(UroToday.com) Dr. Noel Clarke first discussed presentation 617, the MANSMED trial. He reviewed the trial schemia, which randomized 124 high-risk prostate cancer patients 1:1 to either standard of care or standard of care plus metformin.
Dr. Clarke then discussed the rationale for combining metformin with standard of care. He presented data from a systematic review and meta-analysis published in 2012 showing that across multiple cancer contexts, diabetic patients taking metformin had lower cancer incidence and mortality.
Looking at prostate cancer specifically within the meta-analysis, the data was suggestive of decreased prostate cancer incidence in diabetic patients taking metformin.
Mechanistically, metformin promotes AMPK signaling, which abrogates catabolic metabolic elements and impedes signaling that could promote prostate cancer invasion and progression.
The data presented in abstract 617 are suggestive of benefit in the metformin arm with regards to time to progression to CRPC, but numbers are small in each arm (62). In addition to the larger study ongoing with the authors of abstract 617, Arm K of the STAMPEDE study has recruited 2200 patients to standard of care therapy + metformin. Together, these studies will hopefully help answer the question of the utility of metformin in prostate cancer care.
Dr. Clarke then focused on abstract 618, a prospective randomized trial of local therapy to the prostate in combination with androgen deprivation therapy in low-volume/oligometastatic prostate cancer. As has been published from the STAMPEDE trial, radiotherapy to the prostate in the patient subgroup with low-metastatic burden (less than 4 bone mets, none outside vertebral bodies or pelvis, and no visceral metastases) conferred a survival advantage relative to standard of care alone. In a previously presented analysis of overall survival by number of bone metastases, addition of RT trends towards improved survival up until 4 bone metastases.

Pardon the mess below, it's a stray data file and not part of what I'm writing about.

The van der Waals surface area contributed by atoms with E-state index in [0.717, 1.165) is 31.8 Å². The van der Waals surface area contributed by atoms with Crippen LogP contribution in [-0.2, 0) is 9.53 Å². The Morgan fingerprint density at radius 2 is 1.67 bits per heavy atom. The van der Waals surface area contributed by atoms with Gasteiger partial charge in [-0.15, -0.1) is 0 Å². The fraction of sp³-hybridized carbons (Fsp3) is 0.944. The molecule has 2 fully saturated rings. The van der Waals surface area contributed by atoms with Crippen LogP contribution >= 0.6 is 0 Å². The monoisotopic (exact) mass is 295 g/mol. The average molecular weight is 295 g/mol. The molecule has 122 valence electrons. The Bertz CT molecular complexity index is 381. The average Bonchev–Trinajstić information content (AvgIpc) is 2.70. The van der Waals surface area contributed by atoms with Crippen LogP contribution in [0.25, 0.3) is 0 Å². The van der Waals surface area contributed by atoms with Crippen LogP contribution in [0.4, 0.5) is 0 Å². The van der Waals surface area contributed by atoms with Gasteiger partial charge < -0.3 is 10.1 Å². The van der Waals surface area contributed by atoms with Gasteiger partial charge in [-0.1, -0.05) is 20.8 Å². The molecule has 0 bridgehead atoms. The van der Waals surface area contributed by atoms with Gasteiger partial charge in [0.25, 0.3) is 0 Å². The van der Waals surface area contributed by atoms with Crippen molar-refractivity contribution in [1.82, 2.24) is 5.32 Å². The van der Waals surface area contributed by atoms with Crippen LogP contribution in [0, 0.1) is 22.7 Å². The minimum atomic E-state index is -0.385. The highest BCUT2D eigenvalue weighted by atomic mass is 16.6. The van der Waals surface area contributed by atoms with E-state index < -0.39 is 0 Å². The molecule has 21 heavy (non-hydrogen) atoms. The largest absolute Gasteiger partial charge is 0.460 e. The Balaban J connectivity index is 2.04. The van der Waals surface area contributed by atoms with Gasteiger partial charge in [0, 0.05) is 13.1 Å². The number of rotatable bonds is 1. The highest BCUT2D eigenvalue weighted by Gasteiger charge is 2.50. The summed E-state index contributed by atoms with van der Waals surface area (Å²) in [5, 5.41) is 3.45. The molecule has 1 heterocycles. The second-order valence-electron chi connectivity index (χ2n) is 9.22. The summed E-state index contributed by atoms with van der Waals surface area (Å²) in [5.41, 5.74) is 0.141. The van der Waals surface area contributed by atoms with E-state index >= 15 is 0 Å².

Dr. Clarke then reviewed the trial schema. Patients were balanced between groups (ADT versus ADT + local therapy). The majority of patients received prostatectomy as local therapy. At 28 months of follow-up, Dr. Clarke noted that the difference between the two arms were striking though he felt that the numbers were still low to generate substantial conclusions.
Larger studies to prospectively evaluate the role of local therapy are planned within Arm M of the STAMPEDE trial, which is shown below.
Presented by: Noel Clarke, MBBS, FRCS, ChM, FRCS, Professor of Urological Oncology, The Christie and Salford Royal Hospitals, Manchester, United Kingdom
Written by: Alok Tewari, MD, PhD, Medical Oncologist at the Dana-Farber Cancer Institute, at the 2020 European Society for Medical Oncology Virtual Congress (#ESMO20), September 19th-September 21st, 2020.